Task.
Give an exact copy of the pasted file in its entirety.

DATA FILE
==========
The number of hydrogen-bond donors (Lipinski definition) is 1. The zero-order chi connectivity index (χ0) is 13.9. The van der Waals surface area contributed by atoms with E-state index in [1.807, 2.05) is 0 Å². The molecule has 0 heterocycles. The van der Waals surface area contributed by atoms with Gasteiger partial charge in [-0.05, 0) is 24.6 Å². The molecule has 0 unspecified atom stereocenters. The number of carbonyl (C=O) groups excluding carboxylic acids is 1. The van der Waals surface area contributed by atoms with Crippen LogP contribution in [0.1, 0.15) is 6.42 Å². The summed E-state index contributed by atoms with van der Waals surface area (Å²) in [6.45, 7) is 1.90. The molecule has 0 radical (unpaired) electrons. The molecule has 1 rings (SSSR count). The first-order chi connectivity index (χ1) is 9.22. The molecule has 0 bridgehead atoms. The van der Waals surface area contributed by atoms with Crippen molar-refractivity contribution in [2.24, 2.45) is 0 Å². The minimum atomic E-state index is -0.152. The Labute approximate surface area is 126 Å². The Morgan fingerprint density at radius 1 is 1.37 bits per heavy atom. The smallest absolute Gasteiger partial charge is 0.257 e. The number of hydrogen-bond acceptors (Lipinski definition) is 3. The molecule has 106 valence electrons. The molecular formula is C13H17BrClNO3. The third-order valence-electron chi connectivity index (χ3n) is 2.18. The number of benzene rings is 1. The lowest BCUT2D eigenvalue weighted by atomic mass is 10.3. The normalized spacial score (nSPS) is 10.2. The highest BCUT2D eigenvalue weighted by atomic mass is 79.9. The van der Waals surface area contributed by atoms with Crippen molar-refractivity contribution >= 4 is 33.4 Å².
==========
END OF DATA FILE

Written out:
The number of hydrogen-bond donors (Lipinski definition) is 1. The zero-order chi connectivity index (χ0) is 13.9. The van der Waals surface area contributed by atoms with E-state index in [1.807, 2.05) is 0 Å². The molecule has 0 heterocycles. The van der Waals surface area contributed by atoms with Gasteiger partial charge in [-0.05, 0) is 24.6 Å². The molecule has 0 unspecified atom stereocenters. The number of carbonyl (C=O) groups excluding carboxylic acids is 1. The van der Waals surface area contributed by atoms with Crippen LogP contribution in [0.1, 0.15) is 6.42 Å². The summed E-state index contributed by atoms with van der Waals surface area (Å²) in [6.45, 7) is 1.90. The molecule has 0 radical (unpaired) electrons. The molecule has 1 rings (SSSR count). The first-order chi connectivity index (χ1) is 9.22. The molecule has 0 bridgehead atoms. The van der Waals surface area contributed by atoms with Crippen molar-refractivity contribution in [2.24, 2.45) is 0 Å². The minimum atomic E-state index is -0.152. The Labute approximate surface area is 126 Å². The Morgan fingerprint density at radius 1 is 1.37 bits per heavy atom. The smallest absolute Gasteiger partial charge is 0.257 e. The number of hydrogen-bond acceptors (Lipinski definition) is 3. The molecule has 106 valence electrons. The molecular formula is C13H17BrClNO3. The third-order valence-electron chi connectivity index (χ3n) is 2.18. The number of benzene rings is 1. The lowest BCUT2D eigenvalue weighted by atomic mass is 10.3. The normalized spacial score (nSPS) is 10.2. The highest BCUT2D eigenvalue weighted by atomic mass is 79.9. The van der Waals surface area contributed by atoms with Crippen molar-refractivity contribution >= 4 is 33.4 Å².